Mr Tuckey —What about the money Dawkins ripped off the pensioners?

Mr PEACOCK —The reality is that Labor's assets test makes so many Australians feel that they have been penalised.

Mr DEPUTY SPEAKER (Hon. Les Johnson) —Order! The honourable member for Flinders will cease interjecting and the honourable member for O'Connor will cease interjecting.

Mr PEACOCK —I do not object to the honourable member for Flinders interjecting because there will be so few opportunities in future for him to play any role in the Parliament after the next election. He knows what I know only too well; that many people in his electorate of Flinders feel that they have been penalised because they have been thrifty during their working lives. They will take it out on him and on many others on the other side. They feel they have been penalised because they put away a nest egg to avoid being dependent in their retirement on the State and on their families.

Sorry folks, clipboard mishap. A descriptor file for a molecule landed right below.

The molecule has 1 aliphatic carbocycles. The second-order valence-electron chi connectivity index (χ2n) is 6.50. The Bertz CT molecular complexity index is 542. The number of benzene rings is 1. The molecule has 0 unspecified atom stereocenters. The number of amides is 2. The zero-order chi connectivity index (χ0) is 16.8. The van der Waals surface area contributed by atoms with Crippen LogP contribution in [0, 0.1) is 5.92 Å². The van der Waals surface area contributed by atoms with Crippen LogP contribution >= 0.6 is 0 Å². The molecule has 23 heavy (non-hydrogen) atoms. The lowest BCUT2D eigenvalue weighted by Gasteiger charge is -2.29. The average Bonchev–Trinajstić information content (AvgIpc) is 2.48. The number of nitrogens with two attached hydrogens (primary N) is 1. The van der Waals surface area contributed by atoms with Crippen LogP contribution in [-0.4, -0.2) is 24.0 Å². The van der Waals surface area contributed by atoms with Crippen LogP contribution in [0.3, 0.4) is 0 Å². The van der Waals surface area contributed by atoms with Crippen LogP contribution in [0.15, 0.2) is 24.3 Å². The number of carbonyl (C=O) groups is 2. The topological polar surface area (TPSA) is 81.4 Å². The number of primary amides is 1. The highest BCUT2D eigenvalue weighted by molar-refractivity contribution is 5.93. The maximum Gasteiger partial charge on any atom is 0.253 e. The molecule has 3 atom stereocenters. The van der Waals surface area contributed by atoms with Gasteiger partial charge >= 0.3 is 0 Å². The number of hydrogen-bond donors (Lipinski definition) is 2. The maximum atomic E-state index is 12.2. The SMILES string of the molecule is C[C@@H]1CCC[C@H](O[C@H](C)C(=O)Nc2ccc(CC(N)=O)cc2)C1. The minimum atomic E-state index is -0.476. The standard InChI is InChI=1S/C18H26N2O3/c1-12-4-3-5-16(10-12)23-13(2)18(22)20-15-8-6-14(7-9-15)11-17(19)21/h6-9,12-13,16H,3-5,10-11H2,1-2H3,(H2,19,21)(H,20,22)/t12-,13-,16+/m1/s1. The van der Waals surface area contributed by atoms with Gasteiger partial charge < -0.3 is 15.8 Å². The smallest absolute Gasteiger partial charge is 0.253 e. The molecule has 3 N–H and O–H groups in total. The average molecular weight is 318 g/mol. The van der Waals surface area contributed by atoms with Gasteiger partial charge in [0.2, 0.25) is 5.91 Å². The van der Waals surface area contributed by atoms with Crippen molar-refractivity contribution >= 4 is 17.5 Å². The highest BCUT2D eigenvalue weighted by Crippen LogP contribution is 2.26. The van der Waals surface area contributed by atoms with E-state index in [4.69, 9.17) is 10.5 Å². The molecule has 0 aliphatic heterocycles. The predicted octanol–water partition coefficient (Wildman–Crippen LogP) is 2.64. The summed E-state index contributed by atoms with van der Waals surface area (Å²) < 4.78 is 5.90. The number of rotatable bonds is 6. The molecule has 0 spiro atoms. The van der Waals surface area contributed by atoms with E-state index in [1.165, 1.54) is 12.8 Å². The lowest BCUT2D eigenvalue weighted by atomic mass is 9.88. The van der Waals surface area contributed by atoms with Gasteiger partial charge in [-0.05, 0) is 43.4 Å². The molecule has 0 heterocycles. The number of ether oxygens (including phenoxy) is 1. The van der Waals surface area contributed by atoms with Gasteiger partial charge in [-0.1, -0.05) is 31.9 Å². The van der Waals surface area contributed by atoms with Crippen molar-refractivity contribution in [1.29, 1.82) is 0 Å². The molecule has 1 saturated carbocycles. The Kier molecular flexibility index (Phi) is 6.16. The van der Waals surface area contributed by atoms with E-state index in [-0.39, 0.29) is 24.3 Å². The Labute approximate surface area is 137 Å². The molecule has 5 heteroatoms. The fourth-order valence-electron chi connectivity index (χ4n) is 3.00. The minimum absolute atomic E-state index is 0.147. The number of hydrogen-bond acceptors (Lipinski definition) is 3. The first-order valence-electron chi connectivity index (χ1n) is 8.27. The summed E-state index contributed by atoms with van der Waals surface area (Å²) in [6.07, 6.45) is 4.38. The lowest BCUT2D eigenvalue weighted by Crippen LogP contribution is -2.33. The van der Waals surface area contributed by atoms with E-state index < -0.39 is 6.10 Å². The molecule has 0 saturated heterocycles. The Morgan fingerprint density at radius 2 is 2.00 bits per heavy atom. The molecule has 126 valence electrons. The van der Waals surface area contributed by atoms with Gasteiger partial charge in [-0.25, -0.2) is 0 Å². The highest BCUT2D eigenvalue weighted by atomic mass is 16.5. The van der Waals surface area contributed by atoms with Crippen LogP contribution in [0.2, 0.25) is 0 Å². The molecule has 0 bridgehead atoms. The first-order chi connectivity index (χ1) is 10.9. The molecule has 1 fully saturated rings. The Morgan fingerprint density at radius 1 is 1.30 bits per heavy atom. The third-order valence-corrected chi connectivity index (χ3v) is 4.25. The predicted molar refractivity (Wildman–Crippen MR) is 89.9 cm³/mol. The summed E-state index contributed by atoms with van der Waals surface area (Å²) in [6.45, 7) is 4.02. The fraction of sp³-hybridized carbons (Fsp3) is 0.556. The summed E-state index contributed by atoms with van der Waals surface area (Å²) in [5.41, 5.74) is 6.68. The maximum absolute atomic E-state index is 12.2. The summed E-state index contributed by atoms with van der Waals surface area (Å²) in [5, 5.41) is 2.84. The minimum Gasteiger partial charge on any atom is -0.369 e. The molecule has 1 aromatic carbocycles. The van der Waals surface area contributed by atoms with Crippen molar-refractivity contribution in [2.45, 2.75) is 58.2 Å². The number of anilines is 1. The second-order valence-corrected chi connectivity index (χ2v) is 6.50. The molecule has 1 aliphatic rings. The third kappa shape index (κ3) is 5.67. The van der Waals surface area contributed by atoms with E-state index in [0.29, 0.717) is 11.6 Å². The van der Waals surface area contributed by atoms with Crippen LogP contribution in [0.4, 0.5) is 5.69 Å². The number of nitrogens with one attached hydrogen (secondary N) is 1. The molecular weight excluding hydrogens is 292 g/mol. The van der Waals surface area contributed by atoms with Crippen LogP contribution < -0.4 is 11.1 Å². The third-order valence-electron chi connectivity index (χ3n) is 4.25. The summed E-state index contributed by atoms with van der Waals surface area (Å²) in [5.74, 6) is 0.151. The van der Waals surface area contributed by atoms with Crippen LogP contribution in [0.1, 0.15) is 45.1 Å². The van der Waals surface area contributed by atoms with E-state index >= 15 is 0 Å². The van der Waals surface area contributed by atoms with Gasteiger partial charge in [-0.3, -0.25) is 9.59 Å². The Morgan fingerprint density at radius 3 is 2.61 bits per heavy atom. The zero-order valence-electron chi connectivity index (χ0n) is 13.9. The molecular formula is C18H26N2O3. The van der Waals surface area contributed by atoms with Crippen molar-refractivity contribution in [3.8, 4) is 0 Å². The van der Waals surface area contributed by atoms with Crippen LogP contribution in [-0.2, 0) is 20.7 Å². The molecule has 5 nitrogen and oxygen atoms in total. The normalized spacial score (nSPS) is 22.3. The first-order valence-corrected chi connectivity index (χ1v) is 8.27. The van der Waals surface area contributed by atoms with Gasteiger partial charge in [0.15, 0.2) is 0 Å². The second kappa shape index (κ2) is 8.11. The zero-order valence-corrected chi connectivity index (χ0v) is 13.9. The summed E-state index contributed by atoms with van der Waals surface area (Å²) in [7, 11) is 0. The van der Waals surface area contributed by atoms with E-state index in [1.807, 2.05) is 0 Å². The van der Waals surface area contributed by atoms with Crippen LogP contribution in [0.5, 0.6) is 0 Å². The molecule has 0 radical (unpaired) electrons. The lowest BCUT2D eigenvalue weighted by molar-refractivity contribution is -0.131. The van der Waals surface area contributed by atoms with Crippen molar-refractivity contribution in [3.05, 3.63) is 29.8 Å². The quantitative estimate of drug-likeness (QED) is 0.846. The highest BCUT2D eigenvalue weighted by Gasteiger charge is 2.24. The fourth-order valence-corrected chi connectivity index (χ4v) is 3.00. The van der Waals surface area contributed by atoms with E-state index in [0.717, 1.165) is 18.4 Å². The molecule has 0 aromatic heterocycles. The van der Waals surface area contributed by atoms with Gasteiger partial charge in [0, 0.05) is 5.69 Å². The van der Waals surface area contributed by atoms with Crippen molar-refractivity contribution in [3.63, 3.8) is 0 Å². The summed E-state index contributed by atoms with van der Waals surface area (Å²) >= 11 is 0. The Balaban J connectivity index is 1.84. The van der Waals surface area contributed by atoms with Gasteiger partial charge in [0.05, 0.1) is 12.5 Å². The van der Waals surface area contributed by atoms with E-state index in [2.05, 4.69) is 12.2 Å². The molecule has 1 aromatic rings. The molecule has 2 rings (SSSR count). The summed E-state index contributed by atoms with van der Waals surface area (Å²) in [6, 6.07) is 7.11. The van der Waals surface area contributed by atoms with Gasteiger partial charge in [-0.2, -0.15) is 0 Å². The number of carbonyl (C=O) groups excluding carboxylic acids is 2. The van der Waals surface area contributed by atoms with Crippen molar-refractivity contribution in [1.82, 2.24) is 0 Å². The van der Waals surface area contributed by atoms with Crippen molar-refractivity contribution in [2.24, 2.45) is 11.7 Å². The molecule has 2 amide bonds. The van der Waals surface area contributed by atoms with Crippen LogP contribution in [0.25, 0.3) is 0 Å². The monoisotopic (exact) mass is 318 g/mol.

Mr Keating —He sold his racehorses.

Mr PEACOCK —The honourable member who interjected has one of the finest antique collections in Australia. He deliberately wrote the antiques provision into the assets test. Not only is his colleague the Minister for Finance (Mr Dawkins) a tax evader, but he will get around the assets test because of his antiques.

Mr Keating —I have made this point before. On a point of personal explanation-

Mr DEPUTY SPEAKER (Hon. Les Johnson) —Order! There is no point of personal explanation. The honourable member will resume his seat.